The Problem

The «window period»

It can take weeks or months after infection before antibodies against certain viruses (such as HIV, HCV and others) are produced and can be detected. The time between infection and detection is called the “window period”. If an HIV/HCV antibody test is carried out during the «window period», the results will be negative since antibodies are not yet present at detectable levels. However, during the «window period» the infected person is able to transmit HIV/HCV to others.1

The length of the «window period» may vary from person to person, from community to community, and from country to country. The vast majority of people will develop detectable antibodies level within the first 3 months (6 months in HCV) following the time of their infection. In some cases, it can take as long as 6 months or more to develop antibodies to HIV and as long as 12 months to develop antibodies to HCV.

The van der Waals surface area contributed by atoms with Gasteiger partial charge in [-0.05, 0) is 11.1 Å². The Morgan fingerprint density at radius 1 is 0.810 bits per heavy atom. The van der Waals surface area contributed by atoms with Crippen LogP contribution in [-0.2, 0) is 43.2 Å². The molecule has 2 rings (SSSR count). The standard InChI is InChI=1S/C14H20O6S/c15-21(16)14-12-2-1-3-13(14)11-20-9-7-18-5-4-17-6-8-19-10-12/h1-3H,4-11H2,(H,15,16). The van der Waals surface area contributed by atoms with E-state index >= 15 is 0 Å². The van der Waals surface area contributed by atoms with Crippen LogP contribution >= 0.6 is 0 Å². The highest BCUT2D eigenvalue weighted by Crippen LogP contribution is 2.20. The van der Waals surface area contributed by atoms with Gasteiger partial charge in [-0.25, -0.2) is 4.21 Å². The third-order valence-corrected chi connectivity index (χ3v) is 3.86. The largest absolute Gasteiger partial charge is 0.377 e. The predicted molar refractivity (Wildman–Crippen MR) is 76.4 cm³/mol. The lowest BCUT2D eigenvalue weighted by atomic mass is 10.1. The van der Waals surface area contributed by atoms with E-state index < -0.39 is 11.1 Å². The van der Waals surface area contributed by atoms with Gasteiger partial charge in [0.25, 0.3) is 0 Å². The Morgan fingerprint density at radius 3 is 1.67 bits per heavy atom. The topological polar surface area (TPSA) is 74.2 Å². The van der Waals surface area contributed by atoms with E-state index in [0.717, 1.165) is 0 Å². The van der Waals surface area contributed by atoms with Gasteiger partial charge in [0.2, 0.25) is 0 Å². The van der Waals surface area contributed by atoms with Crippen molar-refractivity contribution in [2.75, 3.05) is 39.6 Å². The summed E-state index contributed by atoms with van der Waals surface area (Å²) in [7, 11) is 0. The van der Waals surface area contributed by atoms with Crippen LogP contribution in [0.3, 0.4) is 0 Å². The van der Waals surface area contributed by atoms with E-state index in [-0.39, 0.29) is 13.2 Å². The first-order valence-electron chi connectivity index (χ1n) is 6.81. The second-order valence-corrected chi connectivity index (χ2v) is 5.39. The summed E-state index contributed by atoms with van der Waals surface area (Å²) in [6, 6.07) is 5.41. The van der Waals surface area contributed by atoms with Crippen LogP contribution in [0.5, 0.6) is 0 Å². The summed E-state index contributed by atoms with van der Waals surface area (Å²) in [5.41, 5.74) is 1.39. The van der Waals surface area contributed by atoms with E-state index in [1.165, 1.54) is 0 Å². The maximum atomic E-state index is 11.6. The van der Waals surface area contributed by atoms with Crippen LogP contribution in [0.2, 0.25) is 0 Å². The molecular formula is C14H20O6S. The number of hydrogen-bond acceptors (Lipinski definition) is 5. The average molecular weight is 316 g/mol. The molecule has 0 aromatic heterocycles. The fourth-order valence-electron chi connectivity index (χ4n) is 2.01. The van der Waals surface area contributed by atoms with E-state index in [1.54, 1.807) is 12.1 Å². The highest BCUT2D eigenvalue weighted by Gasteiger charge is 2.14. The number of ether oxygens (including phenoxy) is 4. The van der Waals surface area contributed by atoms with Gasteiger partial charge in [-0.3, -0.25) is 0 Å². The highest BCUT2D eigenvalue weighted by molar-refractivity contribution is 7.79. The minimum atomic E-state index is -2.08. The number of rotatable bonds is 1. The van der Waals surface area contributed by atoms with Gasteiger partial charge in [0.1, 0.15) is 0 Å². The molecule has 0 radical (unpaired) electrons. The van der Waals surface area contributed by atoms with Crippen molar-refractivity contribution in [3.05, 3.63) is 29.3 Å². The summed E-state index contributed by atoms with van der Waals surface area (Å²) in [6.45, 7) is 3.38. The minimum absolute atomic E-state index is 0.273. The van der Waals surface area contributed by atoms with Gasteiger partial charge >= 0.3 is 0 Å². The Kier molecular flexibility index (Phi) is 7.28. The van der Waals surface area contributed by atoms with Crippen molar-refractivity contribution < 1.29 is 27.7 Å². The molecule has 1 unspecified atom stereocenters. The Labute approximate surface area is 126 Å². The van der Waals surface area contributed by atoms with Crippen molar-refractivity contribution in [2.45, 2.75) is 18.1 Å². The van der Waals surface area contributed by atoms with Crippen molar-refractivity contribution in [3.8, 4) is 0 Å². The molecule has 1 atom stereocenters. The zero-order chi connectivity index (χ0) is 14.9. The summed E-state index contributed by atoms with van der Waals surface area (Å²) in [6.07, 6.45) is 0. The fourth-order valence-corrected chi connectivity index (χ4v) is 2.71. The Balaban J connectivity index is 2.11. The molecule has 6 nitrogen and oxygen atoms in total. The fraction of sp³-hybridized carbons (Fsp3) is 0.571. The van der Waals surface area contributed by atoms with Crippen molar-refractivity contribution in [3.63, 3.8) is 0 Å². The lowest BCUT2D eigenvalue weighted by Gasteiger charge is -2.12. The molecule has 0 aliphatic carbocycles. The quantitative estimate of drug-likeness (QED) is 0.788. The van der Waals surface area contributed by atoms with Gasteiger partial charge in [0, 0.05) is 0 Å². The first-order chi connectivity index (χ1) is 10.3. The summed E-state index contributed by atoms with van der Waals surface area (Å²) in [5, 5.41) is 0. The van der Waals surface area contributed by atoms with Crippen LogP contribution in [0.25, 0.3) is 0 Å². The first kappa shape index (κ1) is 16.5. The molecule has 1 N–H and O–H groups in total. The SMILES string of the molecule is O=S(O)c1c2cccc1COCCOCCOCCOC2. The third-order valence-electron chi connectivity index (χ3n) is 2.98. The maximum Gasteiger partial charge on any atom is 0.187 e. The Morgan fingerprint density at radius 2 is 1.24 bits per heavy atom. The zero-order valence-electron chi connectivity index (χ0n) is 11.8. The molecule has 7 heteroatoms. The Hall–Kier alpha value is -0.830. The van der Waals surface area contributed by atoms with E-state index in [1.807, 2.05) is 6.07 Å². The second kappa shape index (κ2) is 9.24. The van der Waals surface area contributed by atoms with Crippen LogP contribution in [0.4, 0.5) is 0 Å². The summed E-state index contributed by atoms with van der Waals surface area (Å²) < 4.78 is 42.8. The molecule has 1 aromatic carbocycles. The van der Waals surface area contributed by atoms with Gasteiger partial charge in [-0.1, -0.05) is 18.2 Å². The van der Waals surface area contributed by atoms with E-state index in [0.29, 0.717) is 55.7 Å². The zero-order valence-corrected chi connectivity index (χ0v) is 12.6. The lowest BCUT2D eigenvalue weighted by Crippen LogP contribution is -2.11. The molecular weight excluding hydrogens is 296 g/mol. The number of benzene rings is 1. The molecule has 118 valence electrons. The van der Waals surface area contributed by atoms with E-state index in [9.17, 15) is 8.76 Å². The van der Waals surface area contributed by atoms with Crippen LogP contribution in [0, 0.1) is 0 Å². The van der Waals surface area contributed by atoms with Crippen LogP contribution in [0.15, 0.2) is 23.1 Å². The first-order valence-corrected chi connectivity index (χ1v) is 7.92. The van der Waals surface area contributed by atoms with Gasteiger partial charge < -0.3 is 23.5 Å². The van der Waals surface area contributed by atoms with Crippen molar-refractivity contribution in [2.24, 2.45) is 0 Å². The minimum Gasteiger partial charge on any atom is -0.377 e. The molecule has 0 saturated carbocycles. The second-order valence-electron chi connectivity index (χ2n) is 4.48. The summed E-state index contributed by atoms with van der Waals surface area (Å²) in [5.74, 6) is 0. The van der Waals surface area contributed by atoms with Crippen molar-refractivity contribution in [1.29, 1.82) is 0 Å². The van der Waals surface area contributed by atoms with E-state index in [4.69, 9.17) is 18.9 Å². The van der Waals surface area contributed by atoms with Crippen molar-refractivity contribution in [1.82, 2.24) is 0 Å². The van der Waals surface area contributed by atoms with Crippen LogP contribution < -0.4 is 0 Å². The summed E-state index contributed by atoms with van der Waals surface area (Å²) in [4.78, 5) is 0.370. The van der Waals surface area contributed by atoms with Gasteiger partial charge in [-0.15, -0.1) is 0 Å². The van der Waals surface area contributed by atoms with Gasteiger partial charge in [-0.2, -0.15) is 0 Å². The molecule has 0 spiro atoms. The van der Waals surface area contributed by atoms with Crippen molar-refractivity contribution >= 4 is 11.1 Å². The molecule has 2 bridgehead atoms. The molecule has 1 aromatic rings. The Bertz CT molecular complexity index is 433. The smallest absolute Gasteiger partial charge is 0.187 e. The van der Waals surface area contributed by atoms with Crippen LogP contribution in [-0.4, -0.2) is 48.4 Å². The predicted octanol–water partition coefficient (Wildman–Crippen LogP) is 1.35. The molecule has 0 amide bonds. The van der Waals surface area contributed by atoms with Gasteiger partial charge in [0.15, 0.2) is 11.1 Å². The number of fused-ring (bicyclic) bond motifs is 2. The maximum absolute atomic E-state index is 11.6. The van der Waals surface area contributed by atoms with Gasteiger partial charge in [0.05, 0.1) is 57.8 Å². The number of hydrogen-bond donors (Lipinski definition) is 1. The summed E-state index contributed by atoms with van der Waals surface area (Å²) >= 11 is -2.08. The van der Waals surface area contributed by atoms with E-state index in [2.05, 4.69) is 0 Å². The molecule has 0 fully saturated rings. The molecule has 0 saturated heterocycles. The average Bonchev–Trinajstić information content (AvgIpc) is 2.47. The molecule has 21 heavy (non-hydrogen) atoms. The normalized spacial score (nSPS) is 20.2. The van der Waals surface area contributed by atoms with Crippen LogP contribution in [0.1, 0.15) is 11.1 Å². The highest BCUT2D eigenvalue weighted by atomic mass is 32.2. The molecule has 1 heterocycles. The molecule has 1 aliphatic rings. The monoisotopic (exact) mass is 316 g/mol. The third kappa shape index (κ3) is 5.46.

The HIV Window Period


In the HIV Window Period

It is impossible to contain the epidemic, since antibody negative people may be carrying the HIV virus and thus are able to infect others. On average, each unknowing HIV carrier can infect 50 and more people each year!.

People who feel they may be infected, but had negative result in initial testing should confirm the results to ensure there was no false result 3 months later. Between tests, people live in fear of the unknown. People tend not to repeat the test and thus may contribute to the spread of the disease.

Undetected infectious blood units (and blood products) can transmit the infection to multiple recipients.Newborns might be infected by their unknowing
HIV-positive mothers, in utero, during childbirth or by breastfeeding since the mother, if in the Window Period, will not get the preventative treatment. Anti-retroviral treatment (ART) provided to infected women during pregnancy reduces mother-to-child transmission of HIV from 25-30% to 1-2%.

The opportunity to control the epidemic lies in detecting the infection in its early stages and focusing prevention and treatment on them.